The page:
The “short” method of monitoring the solar constant required considerably less time to compute and eliminated problems of varying atmospheric transmission. A pyranometer (aureole brightness meter) measures the brightness of the sky in a doughnut shaped ring about the Sun. This method relied on a “function” of precipitable water and pyranometer measurements to give a value for atmospheric transmission.

The validity of the data prior to 1923 was questioned by many, including the APO director from 1906 to 1944, Charles Greeley Abbot. Problems ranging from volcanoes to the invention of the improved measuring devices made this part of the data set of limited use. The remaining 31 years of data have been the
subject of a controversy of interpretation as mentioned earlier. Abbot and his APO staff claimed that the data showed a 0.2% increase in solar output from 1923 to 1954. Others argued that unconventional data manipulation made such a conclusion erroneous. Notwithstanding all of the short comings and controversy inherent in the data, this program is the longest and most carefully conducted solar radiation program made so far this century.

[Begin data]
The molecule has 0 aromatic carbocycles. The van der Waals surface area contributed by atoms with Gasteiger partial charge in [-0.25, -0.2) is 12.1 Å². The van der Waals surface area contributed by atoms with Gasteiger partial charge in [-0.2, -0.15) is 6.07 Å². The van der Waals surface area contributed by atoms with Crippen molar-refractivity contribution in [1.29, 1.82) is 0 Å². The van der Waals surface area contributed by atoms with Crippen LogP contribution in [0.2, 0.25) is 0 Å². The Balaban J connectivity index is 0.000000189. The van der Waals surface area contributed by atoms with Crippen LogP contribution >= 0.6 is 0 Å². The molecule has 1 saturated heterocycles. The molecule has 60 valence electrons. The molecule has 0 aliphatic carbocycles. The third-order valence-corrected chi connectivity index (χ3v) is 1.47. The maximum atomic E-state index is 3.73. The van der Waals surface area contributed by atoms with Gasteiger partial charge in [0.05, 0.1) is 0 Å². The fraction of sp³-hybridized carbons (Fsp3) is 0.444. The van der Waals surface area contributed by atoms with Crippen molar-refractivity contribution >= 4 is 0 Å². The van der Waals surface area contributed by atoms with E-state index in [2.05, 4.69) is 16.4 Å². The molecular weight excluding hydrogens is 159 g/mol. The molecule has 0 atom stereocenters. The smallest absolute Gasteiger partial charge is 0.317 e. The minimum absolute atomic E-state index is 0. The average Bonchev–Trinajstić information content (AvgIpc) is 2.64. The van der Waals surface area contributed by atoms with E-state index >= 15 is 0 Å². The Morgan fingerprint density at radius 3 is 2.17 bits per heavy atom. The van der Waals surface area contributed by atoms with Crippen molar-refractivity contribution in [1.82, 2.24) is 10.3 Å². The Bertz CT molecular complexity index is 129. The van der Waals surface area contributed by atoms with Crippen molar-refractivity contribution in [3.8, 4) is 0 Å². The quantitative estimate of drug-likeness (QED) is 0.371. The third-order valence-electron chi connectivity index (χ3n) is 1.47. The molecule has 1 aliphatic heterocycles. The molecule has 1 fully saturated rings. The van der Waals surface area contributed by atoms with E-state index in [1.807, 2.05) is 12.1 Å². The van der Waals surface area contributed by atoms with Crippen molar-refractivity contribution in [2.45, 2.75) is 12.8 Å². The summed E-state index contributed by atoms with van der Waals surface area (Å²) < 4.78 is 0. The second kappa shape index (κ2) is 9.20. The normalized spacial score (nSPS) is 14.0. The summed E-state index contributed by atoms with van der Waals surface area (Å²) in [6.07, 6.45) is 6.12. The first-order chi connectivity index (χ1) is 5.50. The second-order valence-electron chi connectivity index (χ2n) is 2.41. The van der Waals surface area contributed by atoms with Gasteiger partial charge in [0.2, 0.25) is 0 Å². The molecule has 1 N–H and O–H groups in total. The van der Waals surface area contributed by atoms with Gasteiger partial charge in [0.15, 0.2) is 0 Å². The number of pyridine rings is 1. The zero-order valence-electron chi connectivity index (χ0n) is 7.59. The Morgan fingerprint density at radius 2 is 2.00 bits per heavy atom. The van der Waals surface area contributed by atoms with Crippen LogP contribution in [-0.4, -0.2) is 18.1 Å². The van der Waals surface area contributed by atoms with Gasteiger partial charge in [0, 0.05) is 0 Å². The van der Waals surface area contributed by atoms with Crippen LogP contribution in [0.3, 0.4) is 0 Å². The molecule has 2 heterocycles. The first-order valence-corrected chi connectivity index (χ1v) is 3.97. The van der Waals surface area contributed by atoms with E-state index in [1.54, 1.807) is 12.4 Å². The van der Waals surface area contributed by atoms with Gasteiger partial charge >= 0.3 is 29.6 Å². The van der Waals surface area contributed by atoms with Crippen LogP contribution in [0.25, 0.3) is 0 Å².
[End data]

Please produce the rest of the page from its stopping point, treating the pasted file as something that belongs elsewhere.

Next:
Out of curiosity I took slope and intercept, extrapolated linearly to 2010, figure is 1362.6 Watts sqm. Reading much into this is unwise given the know very complex situation. I have papers about the known errors. The scales used have been altered twice.

  • conversion factor used 1Ly = 697.32 Watts/sqm

A version of this data collection

ftp://ftp.ngdc.noaa.gov/STP/SOLAR_DATA/ATM_TRANSMISSION/

Or follow web link from here
http://www.ngdc.noaa.gov/stp/solar/solarirrad.html

“5b.) Charles Greeley Abbot solar constant database — Note: 2 years of scientific investigation are needed to bring this database into a scientifically useable research database”

I’m sure readers can dig out much more so as usual I am indicating a starting point.

Tim

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Categories: Datasets, solar